Town, England. Warminster is located roughly between Bristol and Southampton, or the cities of Bath and Salisbury to be more exact. It is located in Wiltshire, although I would say it isn't quite in the 'Westcountry'. No one is quite sure where the 'War' part of the name came from, but the town was fought over during the English civil war, and currently has a large military presence with the WTC. WTC in this case stands for the 'Warminster Training Centre', which is an infantry training ground. The Army regiment based here changes quite frequently so the local roads are often blocked by removal lorries. The Army camp itself is by no way the largest on Salisbury plain, but the town has the associated problem of drunken soldiers ruining the night scene (If there is one).
There is certainly more to Warminster than army fatigues though. The area has been settled since ancient times and this no better demonstrated by the number of ancient hill forts that dot the landscape. Battlesbury hill is unsurprisingly the gateway to the military ranges on Salisbury plain. These ranges include Imber, a deserted village. Cley Hill is a monolithic lump similar to Glastonbury Tor, but with less hippies in June. When in actual fact, Warminster has been on the new age trail along with Stonehenge and Avebury for some time. This allegedly started in 1965 with a string of sightings of the rather unimaginatively named 'Thing'. Warminster has been claiming the title of 'UFO Capital of Britain' ever since.
My own suggestions about the UFO's in Warminster is that they are mistaken for a series of beacons/aircraft warning lights in Warminster camp. Though in actuality I think this 'thing' is a load of rubbish. There haven't even been any cattle mutilations that I know of, though deaths of sheep have been attributed to Salisbury Plain's equivalence of the 'Beast of Bodmin'. I may nominate my own cats for any black panther sightings that there have been.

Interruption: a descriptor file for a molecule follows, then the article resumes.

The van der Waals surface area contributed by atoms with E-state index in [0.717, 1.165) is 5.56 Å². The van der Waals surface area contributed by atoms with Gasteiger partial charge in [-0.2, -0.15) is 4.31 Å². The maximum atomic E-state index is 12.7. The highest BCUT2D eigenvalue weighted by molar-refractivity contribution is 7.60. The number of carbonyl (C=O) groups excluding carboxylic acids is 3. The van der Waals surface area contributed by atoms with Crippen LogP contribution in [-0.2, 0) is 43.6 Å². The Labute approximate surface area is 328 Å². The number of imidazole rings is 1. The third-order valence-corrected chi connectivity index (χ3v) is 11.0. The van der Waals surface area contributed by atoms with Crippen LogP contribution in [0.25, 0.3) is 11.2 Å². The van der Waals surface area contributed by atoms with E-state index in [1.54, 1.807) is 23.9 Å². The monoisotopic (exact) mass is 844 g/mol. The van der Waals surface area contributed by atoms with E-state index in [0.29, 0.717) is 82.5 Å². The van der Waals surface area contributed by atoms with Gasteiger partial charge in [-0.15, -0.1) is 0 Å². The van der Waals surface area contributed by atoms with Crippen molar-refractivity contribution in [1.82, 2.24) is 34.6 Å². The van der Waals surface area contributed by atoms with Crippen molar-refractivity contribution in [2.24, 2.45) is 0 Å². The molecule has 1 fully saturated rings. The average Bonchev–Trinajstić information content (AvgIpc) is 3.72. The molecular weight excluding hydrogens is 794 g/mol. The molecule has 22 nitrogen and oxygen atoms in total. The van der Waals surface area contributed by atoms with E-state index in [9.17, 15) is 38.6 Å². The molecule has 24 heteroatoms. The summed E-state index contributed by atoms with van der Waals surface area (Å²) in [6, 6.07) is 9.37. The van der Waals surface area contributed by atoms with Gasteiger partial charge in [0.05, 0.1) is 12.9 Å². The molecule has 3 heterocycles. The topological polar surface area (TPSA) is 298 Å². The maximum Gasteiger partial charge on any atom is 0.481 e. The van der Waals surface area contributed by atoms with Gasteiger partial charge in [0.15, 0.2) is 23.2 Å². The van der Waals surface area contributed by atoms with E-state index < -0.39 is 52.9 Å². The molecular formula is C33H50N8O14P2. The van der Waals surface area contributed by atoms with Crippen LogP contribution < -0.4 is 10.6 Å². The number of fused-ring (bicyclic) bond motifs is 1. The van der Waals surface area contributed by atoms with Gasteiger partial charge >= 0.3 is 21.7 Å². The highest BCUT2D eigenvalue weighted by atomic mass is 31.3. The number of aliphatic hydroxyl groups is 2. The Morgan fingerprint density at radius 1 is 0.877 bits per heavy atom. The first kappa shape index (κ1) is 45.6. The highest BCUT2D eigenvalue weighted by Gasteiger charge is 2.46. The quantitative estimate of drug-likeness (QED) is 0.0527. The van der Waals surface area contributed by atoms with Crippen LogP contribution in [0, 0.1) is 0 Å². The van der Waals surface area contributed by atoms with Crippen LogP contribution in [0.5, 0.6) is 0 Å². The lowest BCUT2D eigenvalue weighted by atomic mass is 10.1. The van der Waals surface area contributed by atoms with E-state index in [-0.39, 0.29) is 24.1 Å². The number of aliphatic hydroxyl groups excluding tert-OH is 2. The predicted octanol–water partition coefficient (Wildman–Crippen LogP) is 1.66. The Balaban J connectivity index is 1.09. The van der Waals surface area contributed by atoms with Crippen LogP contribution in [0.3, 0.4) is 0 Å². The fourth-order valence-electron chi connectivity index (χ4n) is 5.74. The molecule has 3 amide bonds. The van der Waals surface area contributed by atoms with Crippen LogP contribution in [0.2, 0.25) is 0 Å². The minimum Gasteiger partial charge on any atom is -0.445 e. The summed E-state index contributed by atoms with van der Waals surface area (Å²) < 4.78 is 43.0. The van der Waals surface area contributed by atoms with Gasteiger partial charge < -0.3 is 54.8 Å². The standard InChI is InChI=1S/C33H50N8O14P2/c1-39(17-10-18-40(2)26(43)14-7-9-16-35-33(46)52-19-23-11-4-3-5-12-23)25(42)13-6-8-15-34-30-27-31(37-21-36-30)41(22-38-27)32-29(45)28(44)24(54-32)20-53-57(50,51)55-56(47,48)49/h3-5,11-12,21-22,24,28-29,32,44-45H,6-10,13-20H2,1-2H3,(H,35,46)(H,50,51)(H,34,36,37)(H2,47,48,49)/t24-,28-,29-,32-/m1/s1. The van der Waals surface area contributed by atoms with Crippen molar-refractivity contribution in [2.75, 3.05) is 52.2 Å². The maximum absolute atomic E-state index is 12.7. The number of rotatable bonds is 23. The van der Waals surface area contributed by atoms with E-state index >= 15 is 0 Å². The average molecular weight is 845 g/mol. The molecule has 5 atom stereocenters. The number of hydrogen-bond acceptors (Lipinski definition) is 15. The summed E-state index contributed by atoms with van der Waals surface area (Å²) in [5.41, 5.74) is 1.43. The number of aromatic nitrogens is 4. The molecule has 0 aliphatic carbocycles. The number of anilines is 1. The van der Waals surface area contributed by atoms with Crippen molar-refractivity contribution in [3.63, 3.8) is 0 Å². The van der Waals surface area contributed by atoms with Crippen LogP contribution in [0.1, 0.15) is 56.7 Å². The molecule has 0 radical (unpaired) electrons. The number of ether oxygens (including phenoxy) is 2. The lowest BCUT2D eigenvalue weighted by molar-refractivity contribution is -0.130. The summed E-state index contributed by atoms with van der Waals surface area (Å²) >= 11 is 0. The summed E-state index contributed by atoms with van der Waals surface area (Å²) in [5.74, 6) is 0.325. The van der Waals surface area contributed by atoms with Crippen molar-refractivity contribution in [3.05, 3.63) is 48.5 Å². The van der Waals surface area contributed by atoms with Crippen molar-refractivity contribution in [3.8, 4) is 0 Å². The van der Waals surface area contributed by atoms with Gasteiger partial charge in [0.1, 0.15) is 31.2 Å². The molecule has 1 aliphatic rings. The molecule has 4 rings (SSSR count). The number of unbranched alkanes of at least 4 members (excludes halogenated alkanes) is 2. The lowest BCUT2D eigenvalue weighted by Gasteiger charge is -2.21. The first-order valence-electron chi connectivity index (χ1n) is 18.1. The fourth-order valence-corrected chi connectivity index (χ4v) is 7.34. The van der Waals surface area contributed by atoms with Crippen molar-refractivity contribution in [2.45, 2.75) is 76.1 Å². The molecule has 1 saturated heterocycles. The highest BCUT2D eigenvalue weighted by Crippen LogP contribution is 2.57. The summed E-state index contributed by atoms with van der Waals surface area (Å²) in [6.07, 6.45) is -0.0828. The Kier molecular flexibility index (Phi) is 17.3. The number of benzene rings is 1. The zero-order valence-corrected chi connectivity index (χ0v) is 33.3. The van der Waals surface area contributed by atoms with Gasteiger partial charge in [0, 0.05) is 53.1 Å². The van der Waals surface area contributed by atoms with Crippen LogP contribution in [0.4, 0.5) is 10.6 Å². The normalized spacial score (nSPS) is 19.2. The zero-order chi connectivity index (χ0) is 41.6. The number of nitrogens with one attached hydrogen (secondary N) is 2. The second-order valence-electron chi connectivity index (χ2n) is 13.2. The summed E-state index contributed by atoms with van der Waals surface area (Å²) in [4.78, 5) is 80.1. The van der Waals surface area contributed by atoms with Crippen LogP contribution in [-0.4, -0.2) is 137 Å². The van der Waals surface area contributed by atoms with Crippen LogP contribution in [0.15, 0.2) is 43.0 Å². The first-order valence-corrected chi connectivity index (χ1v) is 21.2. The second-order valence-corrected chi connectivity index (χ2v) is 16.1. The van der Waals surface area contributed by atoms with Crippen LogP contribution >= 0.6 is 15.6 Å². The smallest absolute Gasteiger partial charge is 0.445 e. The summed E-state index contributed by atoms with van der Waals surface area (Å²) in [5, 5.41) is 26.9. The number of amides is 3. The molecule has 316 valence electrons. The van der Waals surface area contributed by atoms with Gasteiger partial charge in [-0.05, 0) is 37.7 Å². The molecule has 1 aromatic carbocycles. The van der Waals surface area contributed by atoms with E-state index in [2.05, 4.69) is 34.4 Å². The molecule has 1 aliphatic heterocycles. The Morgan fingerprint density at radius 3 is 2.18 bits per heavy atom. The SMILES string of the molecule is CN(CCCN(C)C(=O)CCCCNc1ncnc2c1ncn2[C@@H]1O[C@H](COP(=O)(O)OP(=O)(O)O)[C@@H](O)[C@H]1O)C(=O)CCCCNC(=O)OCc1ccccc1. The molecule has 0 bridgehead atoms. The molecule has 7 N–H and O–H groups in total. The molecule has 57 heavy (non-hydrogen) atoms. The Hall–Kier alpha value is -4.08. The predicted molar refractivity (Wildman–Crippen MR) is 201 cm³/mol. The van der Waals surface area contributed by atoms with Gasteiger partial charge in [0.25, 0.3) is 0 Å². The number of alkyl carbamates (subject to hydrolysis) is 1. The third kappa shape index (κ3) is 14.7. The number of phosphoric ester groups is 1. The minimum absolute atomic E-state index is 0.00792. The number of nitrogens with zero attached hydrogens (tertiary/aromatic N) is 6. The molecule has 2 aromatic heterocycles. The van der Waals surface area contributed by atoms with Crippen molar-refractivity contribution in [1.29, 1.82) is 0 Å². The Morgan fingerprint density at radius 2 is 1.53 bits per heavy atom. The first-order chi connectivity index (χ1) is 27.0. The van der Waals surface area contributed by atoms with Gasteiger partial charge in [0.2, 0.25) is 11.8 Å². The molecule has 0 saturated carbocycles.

There is something else that could be mistaken for a UFO, that being the domed Centre Parcs leisure resort. Longleat's answer to the Millennium Dome is itself used as a water park/entertainment complex for paying visitors. Therefore it isn't much use to the locals apart from as a source of employment. The Longleat estate is owned by the exceedingly eccentric and rich hippy Lord Bath and includes the forest and neighbouring village of Horningsham. Then there is the boating lake Shearwater, which is surrounded by some very posh houses - not owned by Bath, but perhaps by some of his 'wifelets'. Longleat proper consists of the manor and the safari park, along with the 'worlds longest maze'.
This leaves the town itself, which is rather boring, though not as bad as some other towns in the vicinity. Warminster, with a population of around 18,000, benefits from a station, which runs roughly parallel to the main road. Warminster has a road bypass, although everyone seems to ignore it and congest the town centre instead. The town centre is served by a number of shops, including a supermarket, and has a plethora of takeaways. Despite this, it is still often necessary to visit places like Trowbridge or Salisbury due to the lack of services in the town. It lacks any major industry, which may be a good thing, since the air is relatively clean.